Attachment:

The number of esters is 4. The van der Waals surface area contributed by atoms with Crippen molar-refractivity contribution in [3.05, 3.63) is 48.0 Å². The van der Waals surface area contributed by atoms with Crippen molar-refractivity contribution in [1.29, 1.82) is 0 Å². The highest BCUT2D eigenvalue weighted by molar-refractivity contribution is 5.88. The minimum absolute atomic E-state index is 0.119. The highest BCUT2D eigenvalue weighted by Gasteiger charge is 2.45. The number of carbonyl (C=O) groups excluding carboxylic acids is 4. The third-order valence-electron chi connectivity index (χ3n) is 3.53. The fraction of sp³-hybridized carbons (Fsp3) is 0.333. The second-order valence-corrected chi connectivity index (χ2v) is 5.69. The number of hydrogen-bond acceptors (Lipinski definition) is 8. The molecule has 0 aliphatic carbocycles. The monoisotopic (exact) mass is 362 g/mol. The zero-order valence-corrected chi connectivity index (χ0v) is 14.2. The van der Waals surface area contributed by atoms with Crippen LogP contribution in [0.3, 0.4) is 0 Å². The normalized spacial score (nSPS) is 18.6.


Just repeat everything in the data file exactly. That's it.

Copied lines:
The number of esters is 4. The van der Waals surface area contributed by atoms with Crippen molar-refractivity contribution in [3.05, 3.63) is 48.0 Å². The van der Waals surface area contributed by atoms with Crippen molar-refractivity contribution in [1.29, 1.82) is 0 Å². The highest BCUT2D eigenvalue weighted by molar-refractivity contribution is 5.88. The minimum absolute atomic E-state index is 0.119. The highest BCUT2D eigenvalue weighted by Gasteiger charge is 2.45. The number of carbonyl (C=O) groups excluding carboxylic acids is 4. The third-order valence-electron chi connectivity index (χ3n) is 3.53. The fraction of sp³-hybridized carbons (Fsp3) is 0.333. The second-order valence-corrected chi connectivity index (χ2v) is 5.69. The number of hydrogen-bond acceptors (Lipinski definition) is 8. The molecule has 0 aliphatic carbocycles. The monoisotopic (exact) mass is 362 g/mol. The zero-order valence-corrected chi connectivity index (χ0v) is 14.2. The van der Waals surface area contributed by atoms with Crippen LogP contribution in [0.3, 0.4) is 0 Å². The normalized spacial score (nSPS) is 18.6.